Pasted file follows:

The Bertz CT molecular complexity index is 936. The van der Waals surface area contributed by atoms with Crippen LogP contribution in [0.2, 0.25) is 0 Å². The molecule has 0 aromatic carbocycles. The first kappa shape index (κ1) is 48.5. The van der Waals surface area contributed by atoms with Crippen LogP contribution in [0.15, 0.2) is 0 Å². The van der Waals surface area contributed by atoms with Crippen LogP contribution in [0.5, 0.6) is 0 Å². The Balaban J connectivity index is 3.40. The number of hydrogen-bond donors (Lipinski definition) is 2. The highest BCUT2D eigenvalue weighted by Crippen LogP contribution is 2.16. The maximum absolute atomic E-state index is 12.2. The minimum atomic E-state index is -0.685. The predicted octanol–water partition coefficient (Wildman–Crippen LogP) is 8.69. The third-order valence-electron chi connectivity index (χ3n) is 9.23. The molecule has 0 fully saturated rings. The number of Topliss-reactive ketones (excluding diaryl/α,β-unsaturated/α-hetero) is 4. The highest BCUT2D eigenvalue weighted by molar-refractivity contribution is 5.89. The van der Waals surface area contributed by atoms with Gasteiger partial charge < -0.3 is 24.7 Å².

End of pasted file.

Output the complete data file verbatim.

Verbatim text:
The Bertz CT molecular complexity index is 936. The van der Waals surface area contributed by atoms with Crippen LogP contribution in [0.2, 0.25) is 0 Å². The molecule has 0 aromatic carbocycles. The first kappa shape index (κ1) is 48.5. The van der Waals surface area contributed by atoms with Crippen LogP contribution in [0.15, 0.2) is 0 Å². The van der Waals surface area contributed by atoms with Crippen LogP contribution in [0.5, 0.6) is 0 Å². The Balaban J connectivity index is 3.40. The number of hydrogen-bond donors (Lipinski definition) is 2. The highest BCUT2D eigenvalue weighted by Crippen LogP contribution is 2.16. The maximum absolute atomic E-state index is 12.2. The minimum atomic E-state index is -0.685. The predicted octanol–water partition coefficient (Wildman–Crippen LogP) is 8.69. The third-order valence-electron chi connectivity index (χ3n) is 9.23. The molecule has 0 fully saturated rings. The number of Topliss-reactive ketones (excluding diaryl/α,β-unsaturated/α-hetero) is 4. The highest BCUT2D eigenvalue weighted by molar-refractivity contribution is 5.89. The van der Waals surface area contributed by atoms with Gasteiger partial charge < -0.3 is 24.7 Å².